What should be the way forward for the Construction Industry?

The objective of this article is to contemplate what we can learn from the tragedy in Florida as well as the way forward for building codes and construction practices in Malaysia. We refer to the interview done by Prof Atorod Azizinamini, the Chair of Florida International University’s College of Engineering and Computing Department, for his expert’s opinions on the incident.

Take natural disasters and volatile climate changes into consideration

According to Prof Atorod, a revisit is needed to the design philosophy in building safety and integrity. In Malaysia, buildings have been designed based on non-seismic zone design which does not take into account lateral forces of seismic activities. Nevertheless, the seismic activities from the Ring of Fires in Indonesia have been reported to cause vibration and shaking to our buildings in Northern Peninsular Malaysia in 2002 and 2005 and in Sabah in 2015.

According to the United Nations’ Global Humanitarian Overview 2019 report, Asia-Pacific nations experience more natural disasters than any other region. Between 2014 and 2017, nations in this region were affected by 55 earthquakes, 217 storms and cyclones, and 236 cases of severe flooding, impacting 650 million people and causing the deaths of 33,000 people. The cost of damages caused by natural catastrophes around the world has rocketed, from an estimated $47 billion in 2009 to $340 billion in 2017, despite a similar number of incidents in both years.

Recently, scientists in vibration analysis and seismic activities also have discovered an increasing trend of seismic activities in Banjaran Titiwangsa. What are the impacts that can be brought about by these climate changes? Peak temperatures will continue to increase during droughts while the daily rainwater volume during rainy monsoon seasons will become rise as well. Cracks induced by heat on concrete structures as well as ultraviolet-induced degradation on materials will be accelerated. Steel corrosion due to the carbonic acid in rainwater will become more intense too. Not to mention, motor vehicle emissions and gas emissions from industrial activities will also catalyse the production of ground-level ozone (created by chemical reactions between oxides of nitrogen (NOx) and volatile organic compounds). 

© chpua | Getty Images

Start incorporating

A new paradigm in building design philosophy is critical in view of the potential adverse impact brought about by these climate changes. Building designs that can take all types of degradation without unforeseeable collapse is needed. Currently, a structural system with a slab plate without column head is widely used in construction for reducing the structural weight to save foundation cost. Such designs are vulnerable to slab failures and the columns can puncture the dilapidated slab easily. Additionally, cool roofing and façades with finishes of high reflectance index are needed in order to control heat-induced cracking and degradation.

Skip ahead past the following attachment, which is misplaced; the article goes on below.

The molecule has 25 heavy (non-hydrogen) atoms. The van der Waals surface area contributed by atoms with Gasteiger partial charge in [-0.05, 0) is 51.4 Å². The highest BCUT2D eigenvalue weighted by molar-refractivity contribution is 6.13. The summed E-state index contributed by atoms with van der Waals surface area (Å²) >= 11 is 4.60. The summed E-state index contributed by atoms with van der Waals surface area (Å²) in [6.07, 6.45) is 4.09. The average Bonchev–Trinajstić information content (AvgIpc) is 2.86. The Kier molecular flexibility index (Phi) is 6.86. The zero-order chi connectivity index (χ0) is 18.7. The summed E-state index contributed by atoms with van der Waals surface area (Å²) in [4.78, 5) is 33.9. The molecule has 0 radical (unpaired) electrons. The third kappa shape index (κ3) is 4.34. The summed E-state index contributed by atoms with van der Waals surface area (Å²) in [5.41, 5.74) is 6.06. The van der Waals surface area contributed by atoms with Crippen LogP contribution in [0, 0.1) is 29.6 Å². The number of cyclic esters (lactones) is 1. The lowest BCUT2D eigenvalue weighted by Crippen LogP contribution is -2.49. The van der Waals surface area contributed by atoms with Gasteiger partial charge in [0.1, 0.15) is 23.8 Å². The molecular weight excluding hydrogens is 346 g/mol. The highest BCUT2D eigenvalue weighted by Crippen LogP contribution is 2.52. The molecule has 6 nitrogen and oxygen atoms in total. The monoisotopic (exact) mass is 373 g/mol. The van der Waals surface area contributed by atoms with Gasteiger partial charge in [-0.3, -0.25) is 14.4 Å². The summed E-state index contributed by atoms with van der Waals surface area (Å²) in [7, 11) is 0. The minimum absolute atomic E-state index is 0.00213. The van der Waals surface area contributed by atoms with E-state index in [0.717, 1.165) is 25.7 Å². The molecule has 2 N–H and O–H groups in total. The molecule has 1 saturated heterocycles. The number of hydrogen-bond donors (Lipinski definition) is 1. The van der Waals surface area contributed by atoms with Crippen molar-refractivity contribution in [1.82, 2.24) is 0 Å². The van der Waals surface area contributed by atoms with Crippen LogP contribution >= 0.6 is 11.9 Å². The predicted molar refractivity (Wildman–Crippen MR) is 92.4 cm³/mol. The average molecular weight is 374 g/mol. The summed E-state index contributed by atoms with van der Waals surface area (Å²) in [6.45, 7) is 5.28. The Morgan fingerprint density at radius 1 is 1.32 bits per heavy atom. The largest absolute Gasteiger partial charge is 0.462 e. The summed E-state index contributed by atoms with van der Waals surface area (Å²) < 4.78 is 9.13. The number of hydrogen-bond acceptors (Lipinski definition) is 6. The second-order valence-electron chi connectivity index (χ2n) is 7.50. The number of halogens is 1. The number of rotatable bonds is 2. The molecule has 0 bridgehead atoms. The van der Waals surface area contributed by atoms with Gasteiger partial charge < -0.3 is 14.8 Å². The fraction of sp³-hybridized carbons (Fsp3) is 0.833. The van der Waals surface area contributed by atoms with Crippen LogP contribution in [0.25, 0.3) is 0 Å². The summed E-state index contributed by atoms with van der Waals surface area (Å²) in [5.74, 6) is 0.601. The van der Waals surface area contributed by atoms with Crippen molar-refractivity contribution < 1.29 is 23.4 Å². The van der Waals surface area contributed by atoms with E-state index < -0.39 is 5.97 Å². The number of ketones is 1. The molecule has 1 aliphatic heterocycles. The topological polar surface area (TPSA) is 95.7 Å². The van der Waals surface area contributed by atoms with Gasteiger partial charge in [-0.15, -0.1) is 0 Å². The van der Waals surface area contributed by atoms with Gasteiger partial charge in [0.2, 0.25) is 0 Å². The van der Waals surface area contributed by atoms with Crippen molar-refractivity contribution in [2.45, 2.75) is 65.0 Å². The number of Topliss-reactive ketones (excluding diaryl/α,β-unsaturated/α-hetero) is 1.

Inspection friendly building designs

Sustainable and resilient designs like rainwater harvesting systems, cool roofing and passive design in green buildings are needed to combat flash floods and to reduce our reliance on active systems which requires massive energy consumption. Since dilapidation is unavoidable, a maintainable building design that is friendly to periodic inspections and maintenance work is critical to keep the building safe throughout the service lifespan. Inspection chambers, service accesses, gondolas and other access systems can ease future inspection and maintenance.

Relook into the building inspection standards in Malaysia

Besides that more inspection procedures and recertification with prescribed parameters for inspection are needed. The author came across periodic inspection reports which did not have concrete pathology. Instead, some reports looked like a cleanliness audit.  Most reports also did not specify building repair and protection measures that address the damage holistically and scientifically. Although KPKT recommends EN 1504 in concrete diagnosis and repair, it was not made mandatory. Should the engineers fail to detect the underlying building defects or damages, he owes vicarious liability to any catastrophic damages, if any. Thus, the authorities should specify the parameter for inspection and appraisal.

Professional training for engineers must be conducted

Inspecting engineers must also be accredited by the construction authorities so that they can understand their professional liability and exercise their duties in due care besides protecting the safety of the buildings with scientific and effective rehabilitation and protection programs, particularly in the aspect of corrosion control and mitigation prior to any waterproofing and repair work.

Awareness of building safety and training in the identification of tell-tale signs is critical among the building managers who carry out regular monitoring and maintenance of the buildings. Clear standard operational procedures are needed for minor maintenance as when precautionary and preventive measures are diligently adhered to, it can prevent massive damage.

Lastly, the way forward shall remain a mere dream without proper enforcement in place – after all laws / standards are only as good as its enforcement. With the current challenges and issues being brought about by climate change, such a plan must be realized and executed urgently by the construction authority and relevant stakeholders for the well-being of the rakyat.

The author, Kuan You Wai is a building inspector with 22 years of experience in contracting repair work in concrete repair, waterproofing, cracking, leaking, plumbing and mould remediation. He is also a speaker at the Malaysia Institute of Property and Facility Managers, touching on “Building Condition Survey”.